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Which king married Esther?

Discussion in 'Traditional Theology' started by David Kent, Jun 2, 2018.

  1. David Kent

    David Kent Well-Known Member

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    Who was the king Ahaseurus who married Esther?
     
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  2. gordonhooker

    gordonhooker Franciscan tssf Supporter

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    Do you want to try and clarify your question?

    Who the king was is outlined in the first few verses of Esther 1:1-4
     
  3. David Kent

    David Kent Well-Known Member

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    Thanks Gordon.
    Let me expand.
    Some suggestions as to the identity of Ahasuerus in the Book of Esther that I have come across and the problems that go with them.
    Ahasuerus in Daniel 9:1 but he was a Mede, In Esther he was a Persian. The law of the Medes and Persians in Daniel had changed to the Law of the Persians and Medes in Esther 1:19
    Cyrus. Josephus said the King's name was Cyrus, but the Greeks called him Artaxerxes. But Cyrus only ruled about 9 years. Ahasuerus reigned more than 12, Esther 3:7.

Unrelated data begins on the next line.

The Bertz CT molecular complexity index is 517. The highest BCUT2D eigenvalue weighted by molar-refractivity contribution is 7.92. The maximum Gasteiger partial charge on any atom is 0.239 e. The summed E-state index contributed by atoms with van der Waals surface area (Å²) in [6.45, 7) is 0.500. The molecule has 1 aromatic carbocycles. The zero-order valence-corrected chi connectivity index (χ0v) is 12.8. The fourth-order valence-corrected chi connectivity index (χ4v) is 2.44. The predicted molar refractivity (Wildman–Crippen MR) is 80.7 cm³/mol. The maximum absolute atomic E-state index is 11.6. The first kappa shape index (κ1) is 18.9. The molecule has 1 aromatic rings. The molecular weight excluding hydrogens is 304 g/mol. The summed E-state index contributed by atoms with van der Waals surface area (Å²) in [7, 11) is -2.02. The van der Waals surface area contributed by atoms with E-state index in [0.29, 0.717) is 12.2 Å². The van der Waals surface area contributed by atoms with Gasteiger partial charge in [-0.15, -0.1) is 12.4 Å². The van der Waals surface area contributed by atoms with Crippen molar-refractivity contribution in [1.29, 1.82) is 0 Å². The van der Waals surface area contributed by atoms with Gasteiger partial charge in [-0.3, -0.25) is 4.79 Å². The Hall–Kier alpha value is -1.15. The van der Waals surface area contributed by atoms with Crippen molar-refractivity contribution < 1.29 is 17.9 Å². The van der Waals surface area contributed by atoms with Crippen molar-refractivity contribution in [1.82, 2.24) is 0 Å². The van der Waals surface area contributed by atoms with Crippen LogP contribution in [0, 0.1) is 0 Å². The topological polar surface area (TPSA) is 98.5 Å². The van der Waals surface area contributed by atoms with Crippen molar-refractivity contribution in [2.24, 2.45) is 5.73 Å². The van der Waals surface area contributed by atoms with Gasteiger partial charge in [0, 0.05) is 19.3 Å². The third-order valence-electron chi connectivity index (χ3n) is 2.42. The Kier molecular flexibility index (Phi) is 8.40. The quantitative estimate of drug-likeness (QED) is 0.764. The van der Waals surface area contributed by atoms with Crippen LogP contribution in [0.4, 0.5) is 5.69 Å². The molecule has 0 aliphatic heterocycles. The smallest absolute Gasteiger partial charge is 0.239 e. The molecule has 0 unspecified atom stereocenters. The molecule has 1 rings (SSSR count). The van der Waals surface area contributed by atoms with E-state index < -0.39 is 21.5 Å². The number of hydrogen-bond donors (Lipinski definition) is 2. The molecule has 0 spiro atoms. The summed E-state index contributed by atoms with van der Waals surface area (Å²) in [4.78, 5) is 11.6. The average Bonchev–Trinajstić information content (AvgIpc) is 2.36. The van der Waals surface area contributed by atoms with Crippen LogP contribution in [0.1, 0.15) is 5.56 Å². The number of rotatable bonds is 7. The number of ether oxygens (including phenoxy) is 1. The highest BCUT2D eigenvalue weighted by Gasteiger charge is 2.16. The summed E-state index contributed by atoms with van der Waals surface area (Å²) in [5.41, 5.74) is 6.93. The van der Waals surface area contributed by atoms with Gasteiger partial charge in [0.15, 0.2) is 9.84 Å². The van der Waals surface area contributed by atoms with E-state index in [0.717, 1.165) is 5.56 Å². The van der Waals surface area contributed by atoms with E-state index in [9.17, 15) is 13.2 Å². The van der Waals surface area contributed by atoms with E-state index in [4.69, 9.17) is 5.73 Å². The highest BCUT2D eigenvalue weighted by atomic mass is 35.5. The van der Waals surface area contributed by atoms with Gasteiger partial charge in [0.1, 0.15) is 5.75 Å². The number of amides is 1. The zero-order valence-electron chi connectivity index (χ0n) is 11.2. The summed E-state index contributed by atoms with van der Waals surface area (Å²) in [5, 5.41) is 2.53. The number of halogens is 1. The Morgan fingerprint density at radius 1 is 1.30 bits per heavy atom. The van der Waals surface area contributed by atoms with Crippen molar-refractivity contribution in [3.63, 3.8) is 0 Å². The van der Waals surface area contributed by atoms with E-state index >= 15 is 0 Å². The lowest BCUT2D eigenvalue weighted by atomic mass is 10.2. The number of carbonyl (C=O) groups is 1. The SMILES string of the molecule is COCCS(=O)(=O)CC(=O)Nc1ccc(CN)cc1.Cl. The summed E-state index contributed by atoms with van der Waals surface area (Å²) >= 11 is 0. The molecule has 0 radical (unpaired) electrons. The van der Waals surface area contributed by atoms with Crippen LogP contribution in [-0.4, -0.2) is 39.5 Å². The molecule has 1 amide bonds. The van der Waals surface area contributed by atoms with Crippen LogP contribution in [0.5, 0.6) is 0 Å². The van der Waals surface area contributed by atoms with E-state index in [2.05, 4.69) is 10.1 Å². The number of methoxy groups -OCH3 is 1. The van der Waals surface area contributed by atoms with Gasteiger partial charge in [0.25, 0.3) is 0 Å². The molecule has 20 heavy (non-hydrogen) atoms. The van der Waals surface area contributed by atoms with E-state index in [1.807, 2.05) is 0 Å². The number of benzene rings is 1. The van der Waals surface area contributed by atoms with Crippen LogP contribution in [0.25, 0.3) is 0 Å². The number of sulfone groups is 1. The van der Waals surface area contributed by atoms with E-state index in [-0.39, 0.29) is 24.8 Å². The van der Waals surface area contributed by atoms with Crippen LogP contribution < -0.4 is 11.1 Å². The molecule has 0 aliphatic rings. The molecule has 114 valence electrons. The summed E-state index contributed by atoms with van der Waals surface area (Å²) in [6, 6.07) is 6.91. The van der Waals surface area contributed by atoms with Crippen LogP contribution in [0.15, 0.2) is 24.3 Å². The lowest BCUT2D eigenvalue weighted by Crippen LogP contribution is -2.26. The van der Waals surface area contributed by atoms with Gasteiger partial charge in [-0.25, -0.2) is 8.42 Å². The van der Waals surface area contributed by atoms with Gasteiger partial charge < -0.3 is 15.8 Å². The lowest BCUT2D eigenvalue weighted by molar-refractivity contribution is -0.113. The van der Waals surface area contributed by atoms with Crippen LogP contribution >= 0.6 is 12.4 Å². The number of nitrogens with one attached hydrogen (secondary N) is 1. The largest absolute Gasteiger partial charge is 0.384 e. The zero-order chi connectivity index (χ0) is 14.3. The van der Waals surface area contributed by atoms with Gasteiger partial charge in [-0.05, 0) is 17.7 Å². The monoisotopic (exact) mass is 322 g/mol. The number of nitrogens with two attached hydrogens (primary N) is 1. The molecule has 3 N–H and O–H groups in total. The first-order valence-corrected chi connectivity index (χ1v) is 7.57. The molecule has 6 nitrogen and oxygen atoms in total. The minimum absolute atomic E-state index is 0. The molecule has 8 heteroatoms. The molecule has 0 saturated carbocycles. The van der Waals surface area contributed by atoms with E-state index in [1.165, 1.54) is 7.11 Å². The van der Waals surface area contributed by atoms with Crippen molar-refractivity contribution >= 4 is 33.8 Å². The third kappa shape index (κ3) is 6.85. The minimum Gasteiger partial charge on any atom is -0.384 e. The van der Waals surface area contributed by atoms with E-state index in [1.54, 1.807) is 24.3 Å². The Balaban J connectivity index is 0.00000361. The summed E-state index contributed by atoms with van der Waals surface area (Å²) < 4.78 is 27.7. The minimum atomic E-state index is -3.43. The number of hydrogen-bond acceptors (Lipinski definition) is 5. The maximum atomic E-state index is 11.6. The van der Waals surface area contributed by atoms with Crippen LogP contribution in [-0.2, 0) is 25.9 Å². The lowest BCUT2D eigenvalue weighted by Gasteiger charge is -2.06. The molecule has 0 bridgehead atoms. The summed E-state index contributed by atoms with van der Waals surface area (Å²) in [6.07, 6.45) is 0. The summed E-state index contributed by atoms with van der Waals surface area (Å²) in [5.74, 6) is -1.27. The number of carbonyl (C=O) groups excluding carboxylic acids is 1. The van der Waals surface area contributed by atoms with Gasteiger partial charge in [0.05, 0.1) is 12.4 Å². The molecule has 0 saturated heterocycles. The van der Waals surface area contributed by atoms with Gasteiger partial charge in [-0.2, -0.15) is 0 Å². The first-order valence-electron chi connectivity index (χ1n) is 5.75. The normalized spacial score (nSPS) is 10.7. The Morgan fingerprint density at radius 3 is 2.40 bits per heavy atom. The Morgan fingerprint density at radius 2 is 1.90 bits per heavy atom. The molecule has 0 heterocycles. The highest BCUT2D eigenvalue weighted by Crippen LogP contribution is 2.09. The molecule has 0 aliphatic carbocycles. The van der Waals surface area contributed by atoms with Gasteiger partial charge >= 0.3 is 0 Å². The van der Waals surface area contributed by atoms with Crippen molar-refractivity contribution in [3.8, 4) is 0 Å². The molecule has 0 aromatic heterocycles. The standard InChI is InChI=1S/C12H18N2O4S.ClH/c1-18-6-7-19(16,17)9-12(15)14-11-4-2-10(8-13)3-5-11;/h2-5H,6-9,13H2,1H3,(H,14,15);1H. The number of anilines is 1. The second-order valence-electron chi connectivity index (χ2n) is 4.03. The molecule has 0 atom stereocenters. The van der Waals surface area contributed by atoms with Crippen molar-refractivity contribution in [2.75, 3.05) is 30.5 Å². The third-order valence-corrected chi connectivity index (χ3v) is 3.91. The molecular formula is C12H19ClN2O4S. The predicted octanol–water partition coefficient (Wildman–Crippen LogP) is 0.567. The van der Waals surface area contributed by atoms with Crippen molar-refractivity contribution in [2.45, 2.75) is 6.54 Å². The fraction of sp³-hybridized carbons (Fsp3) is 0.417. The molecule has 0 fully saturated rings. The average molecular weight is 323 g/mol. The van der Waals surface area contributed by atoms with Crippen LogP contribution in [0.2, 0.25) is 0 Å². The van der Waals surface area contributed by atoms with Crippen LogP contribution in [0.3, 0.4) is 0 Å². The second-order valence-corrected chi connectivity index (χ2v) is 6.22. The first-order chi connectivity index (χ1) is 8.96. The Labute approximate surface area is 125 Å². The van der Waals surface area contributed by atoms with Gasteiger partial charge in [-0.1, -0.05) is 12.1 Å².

Ahasuerus Ezra 4:6 (Cambyses) He only reigned about 7 or 8 years,
    Xerxes. This seems the most popular today. But Ahasuerus laid tribute on the Islands, after his 12th year, but Xerxes lost the Islands before his 12th year according to one ancient writer (I can't remember which one , I would have to look it up.) Also the age of Mordecai. By the time he was given the ring of Haman, he must have been at least 96.
     
  4. Pyong Ping

    Pyong Ping Member

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    He was Xerxes I the Great, the father of Artaxerxes I of Ezra 7. He is the 4th king to rule, who was far richer than they all of the previous kings in Daniel 11:2, after the reign of Cyrus - Daniel 10:1.

    Median

    1. Ahasuerus the Median - Daniel 9:1

    2. Darius the Median - Daniel 9:1

    Persian/Median

    1. (already ruling Daniel 10:1) Cyrus II the Persians, the Great - 2 Chronicles 36:22-23 - Ezra 1:1-2,7-8, 3:7, 4:3,5, 5:13-14,17, 6:3,14 - Isaiah 44:28, 45:1 - Daniel 1:21, 6:28, 10:1